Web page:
at engine.util.gl.gfx.GLGraphics.uploadFrameData(GLGraphics.java:115)
   at engine.test.GLUtilTest.main(GLUtilTest.java:228)
[LWJGL] ARB_debug_output message
   ID: 131185
   Source: API
   Type: OTHER
   Severity: DEBUG
   Message: Buffer detailed info: Buffer object 6 (bound to GL_UNIFORM_BUFFER_EXT, usage hint is GL_DYNAMIC_DRAW) has been mapped WRITE_ONLY in SYSTEM HEAP memory (fast).
   Stack trace:
java.lang.Exception: Stack trace
   at java.lang.Thread.dumpStack(Thread.java:1329)
   at engine.util.gl.debug.DebugCallbackHandler.invoke(DebugCallbackHandler.java:87)
   at org.lwjgl.opengl.GLDebugMessageARBCallback.callback(GLDebugMessageARBCallback.java:43)
   at org.lwjgl.system.JNI.callIPPIP(Native Method)
   at org.lwjgl.opengl.GL30.nglMapBufferRange(GL30.java:1751)
   at org.lwjgl.opengl.GL30.glMapBufferRange(GL30.java:1778)
   at engine.util.gl.buffer.simple.PersistentMappedBuffer.setCapacity(PersistentMappedBuffer.java:68)
   at engine.util.gl.buffer.simple.PersistentMappedBuffer.mapUnsafe(PersistentMappedBuffer.java:49)
   at engine.util.gl.gfx.GLGraphics.uploadFrameData(GLGraphics.java:115)
   at engine.test.GLUtilTest.main(GLUtilTest.java:228)

Nothing unexpected is printed when the memory leak starts and nothing at all is printed when the leak ends.


@thedanisaur
I have tried updating to the latest Nvidia drivers, but the problem remains (I had the previous version). I'll try to downgrade when I get the time.

Myomyomyo.
Offline Icecore
« Reply #13 - Posted 2016-01-06 14:22:34 »

Am..
(2 days)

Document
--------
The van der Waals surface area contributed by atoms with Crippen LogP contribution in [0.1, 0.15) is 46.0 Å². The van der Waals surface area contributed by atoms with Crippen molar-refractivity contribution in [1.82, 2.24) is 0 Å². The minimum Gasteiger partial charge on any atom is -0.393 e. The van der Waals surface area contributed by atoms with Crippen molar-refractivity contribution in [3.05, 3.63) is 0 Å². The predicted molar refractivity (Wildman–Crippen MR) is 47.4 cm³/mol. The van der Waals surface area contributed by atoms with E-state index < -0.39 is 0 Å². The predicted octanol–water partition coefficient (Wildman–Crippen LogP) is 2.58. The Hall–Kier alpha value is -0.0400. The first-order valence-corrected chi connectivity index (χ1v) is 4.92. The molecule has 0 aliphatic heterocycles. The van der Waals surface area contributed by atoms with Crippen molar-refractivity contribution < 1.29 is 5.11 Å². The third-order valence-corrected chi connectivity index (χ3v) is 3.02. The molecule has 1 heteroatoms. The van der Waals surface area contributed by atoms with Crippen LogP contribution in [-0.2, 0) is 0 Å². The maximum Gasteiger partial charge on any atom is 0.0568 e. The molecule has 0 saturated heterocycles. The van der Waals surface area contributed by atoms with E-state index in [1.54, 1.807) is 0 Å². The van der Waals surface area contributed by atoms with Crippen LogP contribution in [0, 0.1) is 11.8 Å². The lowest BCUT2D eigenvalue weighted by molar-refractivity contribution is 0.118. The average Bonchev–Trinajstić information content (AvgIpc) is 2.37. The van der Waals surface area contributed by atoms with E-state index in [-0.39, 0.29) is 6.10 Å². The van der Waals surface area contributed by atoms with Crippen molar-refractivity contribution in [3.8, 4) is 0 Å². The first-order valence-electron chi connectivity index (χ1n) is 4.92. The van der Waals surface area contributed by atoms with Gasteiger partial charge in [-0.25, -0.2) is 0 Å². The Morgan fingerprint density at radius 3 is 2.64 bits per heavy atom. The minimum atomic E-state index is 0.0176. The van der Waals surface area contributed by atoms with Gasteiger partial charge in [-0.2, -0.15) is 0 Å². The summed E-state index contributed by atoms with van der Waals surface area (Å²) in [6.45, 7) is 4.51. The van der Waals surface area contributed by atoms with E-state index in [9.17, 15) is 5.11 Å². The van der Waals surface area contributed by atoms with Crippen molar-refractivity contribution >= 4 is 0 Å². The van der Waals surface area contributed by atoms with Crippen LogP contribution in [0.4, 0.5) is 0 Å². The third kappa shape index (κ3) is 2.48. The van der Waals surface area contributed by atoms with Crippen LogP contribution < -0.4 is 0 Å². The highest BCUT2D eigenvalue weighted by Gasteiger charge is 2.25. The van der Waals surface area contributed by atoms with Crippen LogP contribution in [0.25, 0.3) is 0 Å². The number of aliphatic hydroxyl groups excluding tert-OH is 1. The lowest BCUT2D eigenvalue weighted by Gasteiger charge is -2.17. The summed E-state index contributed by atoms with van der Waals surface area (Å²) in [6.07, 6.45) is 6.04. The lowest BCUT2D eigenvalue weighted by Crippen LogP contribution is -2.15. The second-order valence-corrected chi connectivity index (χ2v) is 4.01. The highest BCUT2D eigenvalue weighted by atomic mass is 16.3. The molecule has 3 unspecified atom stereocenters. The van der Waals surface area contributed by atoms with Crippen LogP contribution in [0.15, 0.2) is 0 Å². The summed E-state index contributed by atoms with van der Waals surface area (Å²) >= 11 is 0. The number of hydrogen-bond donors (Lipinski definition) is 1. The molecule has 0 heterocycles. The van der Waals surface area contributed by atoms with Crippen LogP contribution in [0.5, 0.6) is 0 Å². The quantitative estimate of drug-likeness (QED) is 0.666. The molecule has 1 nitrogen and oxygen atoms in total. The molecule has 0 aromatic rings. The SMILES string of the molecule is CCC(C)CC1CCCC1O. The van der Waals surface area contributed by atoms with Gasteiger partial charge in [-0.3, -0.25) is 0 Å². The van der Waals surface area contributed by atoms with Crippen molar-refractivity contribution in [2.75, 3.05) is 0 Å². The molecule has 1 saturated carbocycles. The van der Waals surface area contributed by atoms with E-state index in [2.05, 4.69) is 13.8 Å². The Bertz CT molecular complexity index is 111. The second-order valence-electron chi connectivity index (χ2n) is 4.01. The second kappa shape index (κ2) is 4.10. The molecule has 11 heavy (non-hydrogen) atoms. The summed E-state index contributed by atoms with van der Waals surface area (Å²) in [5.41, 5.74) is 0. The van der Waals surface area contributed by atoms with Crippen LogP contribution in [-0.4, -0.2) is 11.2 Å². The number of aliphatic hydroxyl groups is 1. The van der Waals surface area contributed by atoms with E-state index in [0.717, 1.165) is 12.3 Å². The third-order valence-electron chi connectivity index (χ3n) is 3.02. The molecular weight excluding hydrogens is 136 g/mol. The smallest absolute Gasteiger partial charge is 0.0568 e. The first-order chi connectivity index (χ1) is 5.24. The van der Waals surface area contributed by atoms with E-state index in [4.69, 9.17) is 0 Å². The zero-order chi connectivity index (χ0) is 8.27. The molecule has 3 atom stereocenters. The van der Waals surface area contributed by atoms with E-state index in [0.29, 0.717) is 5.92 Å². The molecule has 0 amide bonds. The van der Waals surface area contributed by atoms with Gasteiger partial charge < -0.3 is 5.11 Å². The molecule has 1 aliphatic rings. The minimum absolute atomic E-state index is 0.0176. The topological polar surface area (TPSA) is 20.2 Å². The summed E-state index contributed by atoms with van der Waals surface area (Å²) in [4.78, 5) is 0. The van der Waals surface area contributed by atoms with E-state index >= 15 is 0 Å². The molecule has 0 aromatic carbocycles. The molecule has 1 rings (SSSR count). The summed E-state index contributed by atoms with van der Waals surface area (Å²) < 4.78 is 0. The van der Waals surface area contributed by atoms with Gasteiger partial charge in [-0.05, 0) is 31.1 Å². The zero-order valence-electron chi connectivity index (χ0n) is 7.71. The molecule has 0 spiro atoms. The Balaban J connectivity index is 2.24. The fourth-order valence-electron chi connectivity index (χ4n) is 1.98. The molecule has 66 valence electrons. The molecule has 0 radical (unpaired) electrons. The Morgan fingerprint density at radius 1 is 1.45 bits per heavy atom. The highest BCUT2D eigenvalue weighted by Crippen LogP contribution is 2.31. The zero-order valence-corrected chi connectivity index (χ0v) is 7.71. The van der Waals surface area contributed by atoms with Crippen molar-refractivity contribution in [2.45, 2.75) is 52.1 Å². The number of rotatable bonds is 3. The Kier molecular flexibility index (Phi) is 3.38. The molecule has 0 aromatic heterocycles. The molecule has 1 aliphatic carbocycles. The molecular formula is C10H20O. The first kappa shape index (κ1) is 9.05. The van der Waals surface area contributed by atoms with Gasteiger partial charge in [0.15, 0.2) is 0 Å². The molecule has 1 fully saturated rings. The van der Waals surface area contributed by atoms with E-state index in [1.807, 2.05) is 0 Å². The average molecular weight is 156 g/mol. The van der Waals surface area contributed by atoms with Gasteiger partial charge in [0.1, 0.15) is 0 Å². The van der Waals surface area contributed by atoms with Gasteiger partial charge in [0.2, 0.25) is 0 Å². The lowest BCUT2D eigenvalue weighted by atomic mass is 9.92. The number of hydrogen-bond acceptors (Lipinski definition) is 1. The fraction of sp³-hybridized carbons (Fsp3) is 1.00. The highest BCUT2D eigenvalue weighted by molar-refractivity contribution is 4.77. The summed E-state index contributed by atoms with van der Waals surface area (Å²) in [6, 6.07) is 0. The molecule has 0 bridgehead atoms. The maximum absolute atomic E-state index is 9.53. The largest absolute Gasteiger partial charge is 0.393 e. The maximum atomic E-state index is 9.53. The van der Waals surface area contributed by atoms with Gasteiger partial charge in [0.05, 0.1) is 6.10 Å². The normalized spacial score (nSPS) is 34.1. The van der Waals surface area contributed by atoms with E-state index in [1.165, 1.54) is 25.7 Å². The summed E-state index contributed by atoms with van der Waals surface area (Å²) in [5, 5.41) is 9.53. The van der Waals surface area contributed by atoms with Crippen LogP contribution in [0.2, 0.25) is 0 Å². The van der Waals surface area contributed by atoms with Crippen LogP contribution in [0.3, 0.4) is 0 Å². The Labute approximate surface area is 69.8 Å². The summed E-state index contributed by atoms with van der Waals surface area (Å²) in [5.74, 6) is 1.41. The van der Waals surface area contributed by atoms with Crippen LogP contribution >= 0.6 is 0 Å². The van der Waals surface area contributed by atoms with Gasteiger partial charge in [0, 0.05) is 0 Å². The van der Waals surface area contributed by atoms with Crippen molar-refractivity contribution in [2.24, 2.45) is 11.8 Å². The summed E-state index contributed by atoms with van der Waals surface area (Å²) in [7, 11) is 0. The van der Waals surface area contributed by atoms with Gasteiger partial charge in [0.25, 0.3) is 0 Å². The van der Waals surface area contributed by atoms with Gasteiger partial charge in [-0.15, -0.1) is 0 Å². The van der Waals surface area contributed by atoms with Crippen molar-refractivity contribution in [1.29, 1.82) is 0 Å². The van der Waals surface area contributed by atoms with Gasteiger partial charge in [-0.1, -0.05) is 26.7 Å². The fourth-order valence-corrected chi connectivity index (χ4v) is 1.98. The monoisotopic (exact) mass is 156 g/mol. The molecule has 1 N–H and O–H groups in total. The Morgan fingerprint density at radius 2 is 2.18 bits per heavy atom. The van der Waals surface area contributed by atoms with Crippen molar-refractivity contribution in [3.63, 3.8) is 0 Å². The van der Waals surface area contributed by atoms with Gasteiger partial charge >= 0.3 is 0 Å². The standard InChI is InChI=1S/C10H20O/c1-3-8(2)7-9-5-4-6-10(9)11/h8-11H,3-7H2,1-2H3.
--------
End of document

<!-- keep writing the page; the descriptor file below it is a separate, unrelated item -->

Any source code? ^^
@SHC: In my case I'm seeing ~1GB of memory allocated off-heap per second, with the Java heap staying constant.
or + saved Heap (or analyze Yourself HEAP, any java profiler - for strange numbers).

try localize bug with 1-2 "clean" source files for profiling and reproduce

p.s Stack trace - can't help)
its show last Thread position - not bug (memory leak) call

pp.s sorry i fast read topic, can miss something, without source code it's like guessing what i see now behind window

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Offline thedanisaur

JGO Knight


Medals: 59



« Reply #14 - Posted 2016-01-06 17:26:14 »

Yeah the rollback is going to be the important one in seeing if it's a driver bug, assuming you updated and then the bug appeared (and they didn't notice on the latest release).

Edit: I really don't think this is a driver bug, if you don't call genBuffers() every frame there's no way that memory usage should increase due to mapping existing buffers. Once they're mapped the graphics card doesn't care what happens in RAM so it wouldn't hold onto it. It's far more likely that something is being missed with jemalloc, or rather how it's being used.